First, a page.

Our family of six arrived at the Tamarjin late afternoon on 22nd of December 2013 and within 5 minutes, a cute little cat minus a tail (a Manx) greeted us outside our family’s adjoining rooms. My mom immediately warned us not to feed it or give it attention because it would then depend on us, as well as she knew we would get attached only to have to leave in a week, never to see it again. However, unable to follow her warning, we did feed and spend time with her throughout our vacation.

She had an amazing ability to know when we were up in the morning, or when we arrived home after dinner or a night enjoying the entertainment at the Divi next door. Within just a few minutes of leaving our room to enjoy the amazing beach, there she was, crying like a baby lamb for our attention. Her afternoon routine included a nap in the shade by the pool. My mom nicknamed her Charmer, because it was apparent that she survived outside by her ability to make friends with the guests at the resort.

On the day we were leaving for the airport, we noticed a woman carrying her down the path towards her room.  We were happy to see that there were others taking care of her, but heartbroken to have to leave her behind. Tears were shed by most of the family when we had to leave this special girl behind. Even though she lived in the most beautiful possible place, there is nothing like having a home of one’s own, and getting the medical care that a stray cat never receives.

At the airport, we spoke with a customs officer about our little friend, and he explained how easy it would have been for us to bring her home. He told us that there are a few organizations in Aruba that help with the process, so the next day, my sister, Catherine and I made contact with ARF-Aruba, who promised to visit the Tamarjin within a few days to try and capture her. The volunteer who brought her to the Vet in Aruba named her Calico, and we were able to call the vet’s office every day to check on her. We did not tell her that her name was Nel…

The volunteers from ARF-Aruba were great! While our cat was treated at the vet, Kathy Andreotolla, another volunteer began the search to find a transporter to bring her to an airport close to our home. We live in Rhode Island and were willing to drive to Boston, Hartford or Providence whenever someone was available. However on the same day that we found out that we had a transporter, my sister had booked a flight and another stay at the Tamarjin to bring Nel home.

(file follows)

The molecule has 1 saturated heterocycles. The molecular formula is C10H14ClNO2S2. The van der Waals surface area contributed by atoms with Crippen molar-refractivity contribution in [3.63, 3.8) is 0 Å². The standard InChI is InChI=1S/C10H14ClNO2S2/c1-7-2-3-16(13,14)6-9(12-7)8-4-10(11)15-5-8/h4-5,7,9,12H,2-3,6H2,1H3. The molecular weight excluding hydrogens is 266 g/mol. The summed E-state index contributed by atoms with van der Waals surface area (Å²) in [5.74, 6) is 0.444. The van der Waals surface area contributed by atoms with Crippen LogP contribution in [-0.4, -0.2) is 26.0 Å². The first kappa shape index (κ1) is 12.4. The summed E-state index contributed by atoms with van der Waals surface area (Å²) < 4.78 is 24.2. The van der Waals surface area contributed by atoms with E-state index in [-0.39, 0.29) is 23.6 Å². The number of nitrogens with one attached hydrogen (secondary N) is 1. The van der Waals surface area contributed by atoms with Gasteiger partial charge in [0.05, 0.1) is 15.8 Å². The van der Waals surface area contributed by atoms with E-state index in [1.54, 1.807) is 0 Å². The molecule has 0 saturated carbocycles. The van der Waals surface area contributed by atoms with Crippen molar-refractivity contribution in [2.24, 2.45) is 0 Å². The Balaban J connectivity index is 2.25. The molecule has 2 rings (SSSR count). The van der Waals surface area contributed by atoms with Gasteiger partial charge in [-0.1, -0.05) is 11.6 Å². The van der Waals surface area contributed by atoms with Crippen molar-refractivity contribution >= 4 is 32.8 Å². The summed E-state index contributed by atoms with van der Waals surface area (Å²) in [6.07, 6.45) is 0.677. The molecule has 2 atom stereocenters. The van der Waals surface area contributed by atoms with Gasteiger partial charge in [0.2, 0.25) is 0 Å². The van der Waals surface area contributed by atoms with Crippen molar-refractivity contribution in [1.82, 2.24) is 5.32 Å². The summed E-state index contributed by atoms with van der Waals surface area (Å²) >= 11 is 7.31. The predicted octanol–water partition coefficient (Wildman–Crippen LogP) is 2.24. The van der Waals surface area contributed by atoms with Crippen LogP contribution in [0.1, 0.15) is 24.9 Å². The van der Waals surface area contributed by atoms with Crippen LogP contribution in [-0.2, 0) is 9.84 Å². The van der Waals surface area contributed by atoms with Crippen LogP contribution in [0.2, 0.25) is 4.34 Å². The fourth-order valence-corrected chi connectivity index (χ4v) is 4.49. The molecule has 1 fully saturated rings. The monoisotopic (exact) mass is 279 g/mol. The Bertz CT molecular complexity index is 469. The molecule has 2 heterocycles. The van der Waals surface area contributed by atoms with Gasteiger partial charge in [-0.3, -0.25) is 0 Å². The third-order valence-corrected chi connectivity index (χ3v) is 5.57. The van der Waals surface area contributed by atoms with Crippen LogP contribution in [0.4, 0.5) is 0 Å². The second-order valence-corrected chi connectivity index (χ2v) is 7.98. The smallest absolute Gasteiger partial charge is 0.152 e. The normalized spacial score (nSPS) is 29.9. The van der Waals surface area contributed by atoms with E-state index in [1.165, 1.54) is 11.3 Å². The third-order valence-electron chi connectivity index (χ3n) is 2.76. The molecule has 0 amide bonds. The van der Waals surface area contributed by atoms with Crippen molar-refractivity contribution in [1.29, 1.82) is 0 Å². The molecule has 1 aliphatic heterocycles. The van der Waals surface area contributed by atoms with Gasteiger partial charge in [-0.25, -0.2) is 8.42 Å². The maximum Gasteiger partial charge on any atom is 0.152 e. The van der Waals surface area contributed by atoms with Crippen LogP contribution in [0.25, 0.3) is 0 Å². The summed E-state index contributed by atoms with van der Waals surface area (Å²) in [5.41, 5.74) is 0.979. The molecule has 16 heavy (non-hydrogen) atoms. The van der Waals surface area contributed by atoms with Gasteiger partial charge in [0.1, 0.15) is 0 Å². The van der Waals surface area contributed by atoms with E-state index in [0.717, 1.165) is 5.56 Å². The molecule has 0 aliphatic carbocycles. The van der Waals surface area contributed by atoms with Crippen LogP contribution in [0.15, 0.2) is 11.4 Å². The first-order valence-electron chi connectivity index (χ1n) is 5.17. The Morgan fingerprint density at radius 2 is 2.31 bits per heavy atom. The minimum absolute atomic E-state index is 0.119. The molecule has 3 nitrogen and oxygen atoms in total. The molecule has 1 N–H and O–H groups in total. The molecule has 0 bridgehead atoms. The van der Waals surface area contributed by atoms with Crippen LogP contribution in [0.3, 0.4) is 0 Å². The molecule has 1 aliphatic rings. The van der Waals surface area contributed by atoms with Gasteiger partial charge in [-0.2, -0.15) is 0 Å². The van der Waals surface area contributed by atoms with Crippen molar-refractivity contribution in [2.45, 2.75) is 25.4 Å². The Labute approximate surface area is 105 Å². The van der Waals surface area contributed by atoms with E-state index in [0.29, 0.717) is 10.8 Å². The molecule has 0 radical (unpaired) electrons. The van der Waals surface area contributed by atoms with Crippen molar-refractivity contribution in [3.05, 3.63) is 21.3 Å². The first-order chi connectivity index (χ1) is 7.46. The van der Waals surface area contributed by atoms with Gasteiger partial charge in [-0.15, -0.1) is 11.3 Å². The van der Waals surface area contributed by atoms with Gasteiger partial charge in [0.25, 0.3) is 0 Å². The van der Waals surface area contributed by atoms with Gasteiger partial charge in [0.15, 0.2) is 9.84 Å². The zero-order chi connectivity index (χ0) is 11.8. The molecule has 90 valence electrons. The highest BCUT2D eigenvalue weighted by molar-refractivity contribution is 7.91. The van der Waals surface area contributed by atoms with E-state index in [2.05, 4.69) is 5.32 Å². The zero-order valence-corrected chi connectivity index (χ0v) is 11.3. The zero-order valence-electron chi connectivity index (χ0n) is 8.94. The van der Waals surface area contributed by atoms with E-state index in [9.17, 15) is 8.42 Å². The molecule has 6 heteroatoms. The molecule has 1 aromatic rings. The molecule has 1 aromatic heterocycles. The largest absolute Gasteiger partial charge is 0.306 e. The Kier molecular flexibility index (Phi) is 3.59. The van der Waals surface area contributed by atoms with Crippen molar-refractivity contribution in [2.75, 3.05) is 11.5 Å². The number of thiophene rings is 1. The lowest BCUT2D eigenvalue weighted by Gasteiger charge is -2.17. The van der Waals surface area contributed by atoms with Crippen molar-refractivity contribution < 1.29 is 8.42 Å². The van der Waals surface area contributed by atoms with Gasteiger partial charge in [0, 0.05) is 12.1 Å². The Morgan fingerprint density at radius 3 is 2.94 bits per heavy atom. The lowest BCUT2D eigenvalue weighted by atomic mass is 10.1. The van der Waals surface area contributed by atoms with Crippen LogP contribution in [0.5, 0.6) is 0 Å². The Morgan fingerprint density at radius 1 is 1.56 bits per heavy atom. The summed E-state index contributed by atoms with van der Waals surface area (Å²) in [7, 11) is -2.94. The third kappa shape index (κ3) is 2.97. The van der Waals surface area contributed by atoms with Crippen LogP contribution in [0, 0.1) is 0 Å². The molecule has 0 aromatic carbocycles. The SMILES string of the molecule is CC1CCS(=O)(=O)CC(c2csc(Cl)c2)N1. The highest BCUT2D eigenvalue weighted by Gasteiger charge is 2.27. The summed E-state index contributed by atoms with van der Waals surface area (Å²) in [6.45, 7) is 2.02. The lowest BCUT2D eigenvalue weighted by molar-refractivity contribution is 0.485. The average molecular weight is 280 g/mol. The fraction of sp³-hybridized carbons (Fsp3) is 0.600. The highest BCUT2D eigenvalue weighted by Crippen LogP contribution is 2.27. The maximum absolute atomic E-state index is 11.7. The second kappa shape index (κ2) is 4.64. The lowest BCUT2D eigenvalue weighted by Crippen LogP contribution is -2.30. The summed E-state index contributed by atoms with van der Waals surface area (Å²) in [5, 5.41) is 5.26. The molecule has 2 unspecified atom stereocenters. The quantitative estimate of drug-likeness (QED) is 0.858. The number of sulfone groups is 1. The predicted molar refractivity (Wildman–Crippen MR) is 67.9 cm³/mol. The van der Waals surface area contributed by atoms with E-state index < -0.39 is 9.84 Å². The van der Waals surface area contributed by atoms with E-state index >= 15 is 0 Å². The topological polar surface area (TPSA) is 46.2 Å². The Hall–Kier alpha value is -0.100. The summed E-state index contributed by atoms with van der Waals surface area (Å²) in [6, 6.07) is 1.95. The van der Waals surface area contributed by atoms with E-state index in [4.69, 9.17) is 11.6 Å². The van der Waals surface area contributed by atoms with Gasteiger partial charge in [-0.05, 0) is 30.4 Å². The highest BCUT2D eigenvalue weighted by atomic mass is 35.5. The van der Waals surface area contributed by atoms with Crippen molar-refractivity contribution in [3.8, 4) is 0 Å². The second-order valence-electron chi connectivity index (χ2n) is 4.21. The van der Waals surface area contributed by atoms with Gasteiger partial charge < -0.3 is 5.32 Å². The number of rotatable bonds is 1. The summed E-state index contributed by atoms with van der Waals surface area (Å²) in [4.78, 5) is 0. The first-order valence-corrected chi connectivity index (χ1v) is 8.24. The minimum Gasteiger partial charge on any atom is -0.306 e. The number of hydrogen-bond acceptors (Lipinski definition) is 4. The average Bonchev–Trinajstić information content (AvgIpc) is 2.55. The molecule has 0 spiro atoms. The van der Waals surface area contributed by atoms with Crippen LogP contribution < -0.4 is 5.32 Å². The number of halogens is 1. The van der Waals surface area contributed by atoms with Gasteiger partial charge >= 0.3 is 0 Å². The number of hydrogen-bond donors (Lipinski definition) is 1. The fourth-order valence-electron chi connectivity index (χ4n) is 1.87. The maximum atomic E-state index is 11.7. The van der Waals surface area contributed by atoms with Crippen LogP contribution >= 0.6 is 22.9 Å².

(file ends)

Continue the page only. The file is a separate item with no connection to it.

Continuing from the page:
Kathy delivered Nel to the Tamarjin and she spent five days with Catherine and her friend, Brianna, before the trip back to the United States. Everything necessary was handled by ARF-Aruba, including providing the health certificate from the vet, leash and harness and carrier. Since there is no rabies in Aruba, there was no quarantine period at all making it easy for Nel to come directly home. Today, Nel shares her time in two homes, Catherine’s college home with five female students, and our home with three golden retrievers, and four other cats. Surprisingly, Nel has acclimated to both homes and is doing great! Her favorite activities are  sleeping in a sunny window and rolling around on the bed, trying to catch her back legs.

It is important for people to know that dogs and cats can be adopted and brought home with tourists with help from ARF-Aruba. Many airlines will allow small cats and dogs weighing less than 10 pounds with the carrier included to fly in the cabin under the seat in front of the person transporting. Depending on the airline, the fee ranges from around $95 to $125 for cabin transport. For larger dogs that weigh more than the weight limit, there are a few airlines that allow them to travel in cargo. Anyone interested could check their airline website for further information.

Besides ARF-Aruba, there is another volunteer group called ARA, Animal Rights Aruba, that also helps both on the island, as well as assisting those interested in helping animals. Both ARF-Aruba and ARA are wonderful groups and promote the well being of animals. There are many ways that caring people can help.

In April, Catherine, my mom and I are returning to the Divi and will be in touch with ARF-Aruba again. We are hoping to transport three animals back to the states.

Thanks for writing about this on the blog. I am hoping that more animals will find homes as a result.

– Marisa, Rhode Island